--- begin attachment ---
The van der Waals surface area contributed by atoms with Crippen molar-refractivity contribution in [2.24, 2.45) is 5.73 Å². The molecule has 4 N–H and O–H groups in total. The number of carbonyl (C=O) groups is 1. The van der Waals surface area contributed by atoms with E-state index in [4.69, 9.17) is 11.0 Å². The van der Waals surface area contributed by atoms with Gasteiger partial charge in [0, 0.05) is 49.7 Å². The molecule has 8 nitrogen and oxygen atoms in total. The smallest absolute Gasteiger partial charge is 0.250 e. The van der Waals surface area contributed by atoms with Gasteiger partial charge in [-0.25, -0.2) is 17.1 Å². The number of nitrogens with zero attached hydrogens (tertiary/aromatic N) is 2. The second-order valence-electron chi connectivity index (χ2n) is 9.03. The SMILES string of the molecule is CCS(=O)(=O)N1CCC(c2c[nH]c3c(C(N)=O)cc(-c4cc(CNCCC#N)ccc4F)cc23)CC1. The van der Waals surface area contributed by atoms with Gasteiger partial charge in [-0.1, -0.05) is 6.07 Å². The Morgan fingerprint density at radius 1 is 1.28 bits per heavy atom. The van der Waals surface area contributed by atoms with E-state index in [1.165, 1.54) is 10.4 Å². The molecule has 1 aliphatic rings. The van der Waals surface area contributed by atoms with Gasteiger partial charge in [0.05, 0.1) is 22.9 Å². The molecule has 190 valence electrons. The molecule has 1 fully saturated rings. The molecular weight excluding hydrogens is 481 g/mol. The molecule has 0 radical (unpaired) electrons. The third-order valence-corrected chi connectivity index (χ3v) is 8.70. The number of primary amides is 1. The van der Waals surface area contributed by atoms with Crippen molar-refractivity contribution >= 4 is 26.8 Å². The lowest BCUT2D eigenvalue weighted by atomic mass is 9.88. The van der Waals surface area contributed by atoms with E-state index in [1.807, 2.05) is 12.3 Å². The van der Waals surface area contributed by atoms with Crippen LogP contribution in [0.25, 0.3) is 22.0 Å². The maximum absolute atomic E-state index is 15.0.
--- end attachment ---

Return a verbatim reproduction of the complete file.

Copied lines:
The van der Waals surface area contributed by atoms with Crippen molar-refractivity contribution in [2.24, 2.45) is 5.73 Å². The molecule has 4 N–H and O–H groups in total. The number of carbonyl (C=O) groups is 1. The van der Waals surface area contributed by atoms with E-state index in [4.69, 9.17) is 11.0 Å². The van der Waals surface area contributed by atoms with Gasteiger partial charge in [0, 0.05) is 49.7 Å². The molecule has 8 nitrogen and oxygen atoms in total. The smallest absolute Gasteiger partial charge is 0.250 e. The van der Waals surface area contributed by atoms with Gasteiger partial charge in [-0.25, -0.2) is 17.1 Å². The number of nitrogens with zero attached hydrogens (tertiary/aromatic N) is 2. The second-order valence-electron chi connectivity index (χ2n) is 9.03. The SMILES string of the molecule is CCS(=O)(=O)N1CCC(c2c[nH]c3c(C(N)=O)cc(-c4cc(CNCCC#N)ccc4F)cc23)CC1. The van der Waals surface area contributed by atoms with Gasteiger partial charge in [-0.1, -0.05) is 6.07 Å². The Morgan fingerprint density at radius 1 is 1.28 bits per heavy atom. The van der Waals surface area contributed by atoms with E-state index in [1.165, 1.54) is 10.4 Å². The molecule has 1 aliphatic rings. The van der Waals surface area contributed by atoms with Gasteiger partial charge in [0.05, 0.1) is 22.9 Å². The molecule has 190 valence electrons. The molecule has 1 fully saturated rings. The molecular weight excluding hydrogens is 481 g/mol. The molecule has 0 radical (unpaired) electrons. The third-order valence-corrected chi connectivity index (χ3v) is 8.70. The number of primary amides is 1. The van der Waals surface area contributed by atoms with Crippen molar-refractivity contribution >= 4 is 26.8 Å². The lowest BCUT2D eigenvalue weighted by atomic mass is 9.88. The van der Waals surface area contributed by atoms with E-state index in [1.807, 2.05) is 12.3 Å². The van der Waals surface area contributed by atoms with Crippen LogP contribution in [0.25, 0.3) is 22.0 Å². The maximum absolute atomic E-state index is 15.0.